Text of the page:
In the TV news business, when a reporter “enterprises” a story it means the person has developed and delivered material that otherwise would have gone unnoticed. This may be an in-depth profile of a homeless family that turns into a one-hour special, or even an investigative report that reveals a whistle blower on an issue, generating a thread of news across all media outlets.
The enterprised story begins with an idea—a realization that something of value deserves attention. However, simply identifying these hidden opportunities does not represent the prize. The enterprising bit comes through gathering information and then working to find ways to pull all the elements together practically to make a compelling story—and knowing what message goes with it. Following through on this effort generally takes some element of passion for the story from the reporter, and some tie-in with the goals of the news organization.
Think about that process through the lens of entrepreneurship. The idea, however revolutionary or valuable to a target market, cannot stand on its own to reach fruition. Successful entrepreneurship requires commitment, work, passion and, most importantly, an understanding of the mechanics of ushering the idea to practical and profitable delivery.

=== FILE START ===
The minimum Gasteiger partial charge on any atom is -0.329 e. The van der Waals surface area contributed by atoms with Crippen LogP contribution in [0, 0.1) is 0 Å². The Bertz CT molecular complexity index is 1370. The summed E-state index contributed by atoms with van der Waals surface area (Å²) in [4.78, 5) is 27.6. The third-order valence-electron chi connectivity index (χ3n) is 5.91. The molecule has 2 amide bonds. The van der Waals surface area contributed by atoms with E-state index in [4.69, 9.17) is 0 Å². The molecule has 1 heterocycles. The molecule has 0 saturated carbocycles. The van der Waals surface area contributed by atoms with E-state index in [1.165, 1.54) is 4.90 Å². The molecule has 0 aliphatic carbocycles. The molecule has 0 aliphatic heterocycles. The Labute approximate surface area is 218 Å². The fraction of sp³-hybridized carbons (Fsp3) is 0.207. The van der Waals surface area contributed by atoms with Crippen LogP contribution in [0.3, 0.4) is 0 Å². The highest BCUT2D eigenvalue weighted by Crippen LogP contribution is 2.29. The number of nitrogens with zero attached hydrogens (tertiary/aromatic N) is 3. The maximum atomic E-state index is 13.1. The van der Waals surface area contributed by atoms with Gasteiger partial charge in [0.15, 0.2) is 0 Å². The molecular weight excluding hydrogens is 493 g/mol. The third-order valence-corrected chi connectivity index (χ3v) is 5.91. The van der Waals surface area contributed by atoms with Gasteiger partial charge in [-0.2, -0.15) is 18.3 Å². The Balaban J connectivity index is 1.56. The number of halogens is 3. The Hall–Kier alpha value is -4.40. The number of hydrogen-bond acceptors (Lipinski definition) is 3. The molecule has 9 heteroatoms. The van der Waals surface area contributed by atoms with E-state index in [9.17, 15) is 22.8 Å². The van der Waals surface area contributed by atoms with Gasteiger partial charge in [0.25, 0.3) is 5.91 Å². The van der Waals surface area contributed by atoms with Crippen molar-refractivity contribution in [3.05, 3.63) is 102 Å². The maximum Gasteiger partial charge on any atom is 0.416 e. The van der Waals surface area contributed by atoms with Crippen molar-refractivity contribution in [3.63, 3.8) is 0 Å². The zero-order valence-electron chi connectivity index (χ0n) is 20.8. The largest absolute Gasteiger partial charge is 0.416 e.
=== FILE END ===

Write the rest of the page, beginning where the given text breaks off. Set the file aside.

Every professional communicator exercises some level of these entrepreneurial skills on a daily basis. Certainly some do this more effectively than others, but the simple act of formulating a creative approach to a communication issue or even developing message strategy demands creativity; understanding of the value proposition; commitment; work; passion; and the knowledge of the practical elements necessary to deliver the communication.
Like reporters and entrepreneurs, many “stories” generated by communicators never go much beyond the excitement of ideation. But like great entrepreneurs and journalists, excellent communication practitioners generate many possible solutions and think each through the process of execution.
The most savvy communicators and entrepreneurs also understand that any idea (regardless of how dear it has become to its creator) must be sidelined at the point in the process where the return on investment of effort or cash no longer makes sense. For both groups this can be the most challenging part of the process.
Still, when someone manages to take a business or message to a place no one has gone before, it can seem like magic…even if we know it’s really more about where the audience is standing and how hard we worked to position the mirrors.
Dr. Michael C. Porter, APR is director of the Master of Business Communication program in the Opus College of Business